The Sister Arts - British Gardening, Painting, & Poetry (1700-1832)
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Neoclassical > Poetry
1.Joseph Addison - A Letter from Italy, to the Right Honourable Charles Lord Halifax
2.Anne Finch, Countess of Winchelsea - A Nocturnal Reverie
3.John Milton - excerpt from Paradise Lost
4.Alexander Pope - from An Essay on Criticism
5.Alexander Pope - from Windsor Forest
6.Alexander Pope - To Mr. Gay, who wrote him a Congratulatory Letter On the Finishing his House
7.Alexander Pope (1688-1744)
8.Alexander Pope - from An Epistle to Richard Boyle, Earl of Burlington
9.James Thomson - from The Seasons

9. From "The Seasons"

James Thomson

Another associate of the Burlington circle, Thomson, began issuing his poems on the four seasons with Winter in 1726; the first complete text, with fine illustrations by William Kent, appeared in 1730. A greatly revised and enlarged version of the poem appeared in 1744, and the text of these extracts is of that date: however, all but the first paragraph of the first extract had appeared in 173o, as had the first paragraph of the second. Lord Lyttelton's Hagley Park, which figures in the second selection, was where Thomson revised his poem and is thus an appropriate addition to the text of Spring in 1744. The Seasons, uneven as poetry, is nevertheless an ­important account of some early eighteenth-century attitudes towards landscape. The first passage here celebrates `The Negligence of Nature' both in the open countryside and in the `finish'd Garden'. Yet his eye for the former is inevitably conditioned by his education -- by his reading of Virgil (`the Mantuan Swain'), by his taste for painting and the assumption that a poet may imitate a painter's art, by his enthusiasm for Locke's psychological ideas -- and it is not always easy to adjudicate how `pure' is his taste for unadorned scenery. Thom­son probably represents very accurately that subtle attitude of the early landscape gardenists towards a nature whose beauties are discovered in and yet also brought to perfection only by means of Art. It is an attitude, however, that is quick to despise French gardens:

. . . those disgraceful piles of wood and stone;
Those parks and gardens, where, his haunts betrimm'd,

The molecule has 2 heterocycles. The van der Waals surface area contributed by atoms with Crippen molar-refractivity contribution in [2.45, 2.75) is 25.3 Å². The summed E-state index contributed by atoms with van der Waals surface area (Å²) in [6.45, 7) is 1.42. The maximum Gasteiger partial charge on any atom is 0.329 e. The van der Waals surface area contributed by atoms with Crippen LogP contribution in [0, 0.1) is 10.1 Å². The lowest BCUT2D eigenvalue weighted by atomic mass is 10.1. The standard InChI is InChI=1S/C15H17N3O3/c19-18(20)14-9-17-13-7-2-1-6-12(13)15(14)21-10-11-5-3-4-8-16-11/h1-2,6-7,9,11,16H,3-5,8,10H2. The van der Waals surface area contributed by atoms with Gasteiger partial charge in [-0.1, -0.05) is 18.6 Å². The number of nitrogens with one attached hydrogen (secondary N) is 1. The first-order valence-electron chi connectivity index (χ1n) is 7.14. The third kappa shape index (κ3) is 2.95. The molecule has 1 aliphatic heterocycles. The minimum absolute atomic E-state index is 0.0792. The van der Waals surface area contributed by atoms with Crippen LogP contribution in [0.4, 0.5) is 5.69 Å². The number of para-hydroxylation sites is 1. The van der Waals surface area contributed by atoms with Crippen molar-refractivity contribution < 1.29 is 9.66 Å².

And Nature by presumptuous Art oppress'd,
The woodland Genius mourns. (Liberty V)

The English garden, by contrast, is a space of freedoms. Lord Lyttelton in the second extract is seen in his park, at liberty to choose from among various paths and scenery according to his mood. Both passages reveal Thomson's exploration of the connections between the external world of nature and the internal world of human mind and imagination: this was a theme of increasing importance. Among The Seasons' many ambitions, the celebration of the rise of the landscape garden figures prominently, and several other passages, including one on Stowe, could have been chosen. Kent's illustrations (Plate 70) provide an apt commentary upon the poem -- the deep, Claudian prospect into the country from some landscape decorated with buildings; the pastoral colouring of shepherds; the involvement of spectators in a thorough appreciation of the visual and scientific aspects of nature (see Kent's figure pointing us into the scene); even Thomson's occasional invocation of ­Baroque personifications is mirrored in Kent's descending deities.

There let the Classic Page thy Fancy lead
Thro' rural Scenes; such as the Mantuan Swain
Paints in immortal Verse and matchless Song:
Or catch thy self the Landskip, gliding swift
Athwart Imagination's vivid Eye:
Or by the vocal Woods and Waters lull'd,
And lost in lonely Musing, in a Dream,
Confus'd, of careless Solitude, where mix
Ten thousand wandering Images of Things,
Soothe every Gust of Passion into Peace,
All but the Swellings of the soften'd Heart,
That waken, not disturb the tranquil Mind.

BEHOLD yon breathing Prospect bids the Muse
throw all her Beauty forth. But who can paint
Like Nature? Can Imagination boast,
Amid it's gay Creation, Hues like her's ?
Or can it mix them with that matchless Skill,
And lose them in each other, as appears
In every Bud that blows ? If Fancy then
Unequal fails beneath the pleasing Task;
Ah what shall Language do? Ah where find Words
Ting'd with so many Colours; and whose Power,
To Life approaching, may perfume my Lays
With that fine Oil, those aromatic Gales,
That inexhaustive flow continual round? ...